ply tp alu

Discussion in 'Boat Design' started by wardd, Sep 30, 2009.

  1. wardd
    Joined: Apr 2009
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    wardd Senior Member

    i,ve been looking into the bolger advanced sharpie -29 as a candidate

    what would the weight diff between ply and alu be

    and cost diff because i wouldnt need so mush epoxy and glass

    and i assume building would be much faster

    any gustimates would be appreciated
     
  2. PAR
    Joined: Nov 2003
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    PAR Yacht Designer/Builder

    There wouldn't be any reasonable "guestimates" as you haven't a reasonable scantling list to work from. Ideally the weights would be nearly the same, other wise the boat will not trim properly or sail on the displacement intended.

    You're correct in that light is good, but you have to be designed for the weight. In other words, taking a 5,000 pound design and building it at 3,000 pounds will not do it's performance any good. It's just not as simple as it seems, both in scantlings conversion and performance. I do think you're onto something though, as this is a good design for this type of conversion. It wouldn't cost much to preform the conversion, but it should be done professionally.
     
  3. wardd
    Joined: Apr 2009
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    wardd Senior Member

    i was thinking of keeping the weight the same
    but that could be adjusted with the ballast

    ive worked on aircraft structures and the are amazingly light

    it seems to me that the as 29 could be made heavier out of alu than needed and still stay within weight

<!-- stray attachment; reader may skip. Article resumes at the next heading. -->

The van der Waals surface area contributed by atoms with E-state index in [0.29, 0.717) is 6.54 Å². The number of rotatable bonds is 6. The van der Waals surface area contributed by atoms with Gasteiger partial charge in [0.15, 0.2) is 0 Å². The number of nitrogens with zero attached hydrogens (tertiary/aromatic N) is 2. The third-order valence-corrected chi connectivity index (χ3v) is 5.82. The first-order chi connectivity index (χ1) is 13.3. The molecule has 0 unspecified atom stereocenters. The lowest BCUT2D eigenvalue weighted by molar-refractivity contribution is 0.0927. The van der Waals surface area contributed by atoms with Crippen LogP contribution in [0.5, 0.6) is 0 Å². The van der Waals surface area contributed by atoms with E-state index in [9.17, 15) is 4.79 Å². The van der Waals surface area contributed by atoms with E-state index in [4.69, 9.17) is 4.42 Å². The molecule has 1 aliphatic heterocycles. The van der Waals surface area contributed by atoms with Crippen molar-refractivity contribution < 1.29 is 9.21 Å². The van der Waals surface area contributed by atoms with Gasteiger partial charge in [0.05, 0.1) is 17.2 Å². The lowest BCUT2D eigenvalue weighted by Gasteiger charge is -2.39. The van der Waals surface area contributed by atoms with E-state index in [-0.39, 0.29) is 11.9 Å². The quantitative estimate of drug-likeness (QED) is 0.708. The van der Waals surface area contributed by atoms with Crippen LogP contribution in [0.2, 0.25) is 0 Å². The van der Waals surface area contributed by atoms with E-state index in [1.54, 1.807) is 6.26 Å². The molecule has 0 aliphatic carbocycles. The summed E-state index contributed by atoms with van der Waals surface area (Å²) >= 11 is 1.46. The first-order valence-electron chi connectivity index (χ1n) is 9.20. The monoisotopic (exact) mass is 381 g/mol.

also it seems a good candidate for riviting
     
  4. PAR
    Joined: Nov 2003
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    PAR Yacht Designer/Builder

    I'd weld the boat and I also wouldn't attempt to make a bullet proof hull with thick plates. I'd spec it for expected service and let the chips fall where they may, making up the difference with ballast/displacement ratio and rigging choices.
     

  5. messabout
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    messabout Senior Member

    If you are thinking in terms of using aluminum that is thinner than the ply that Bolger specified, then the problems begin. These boats have a bunch of flat panels, Bolger liked to use really thick bottoms. In doing so he could eliminate much of the interior framing. Let us say that you might use 0.125 plate for the skin....... where Bolger will have used one inch thick ply. There is a collossal difference in stiffness between the two materials. Roughly, the stiffness of a plate will vary with the third power of its' thickness. That means that the ply will be hundreds of times stiffer than the thinner alloy plate. Aluminum has a better elastic modulus than ply but not nearly enough better to make up the difference. So scantlings are the main problem here. You can use the aluminum but you will need to add a whole mess of stiffeners, which will increase cost, labor and aggrevation. All that honeycomb of stiffeners also contribute to problematic bilge sanitation. If you build a different sort of boat with a lot of curvature in the panels, then the sheet metal becomes more practical.
     
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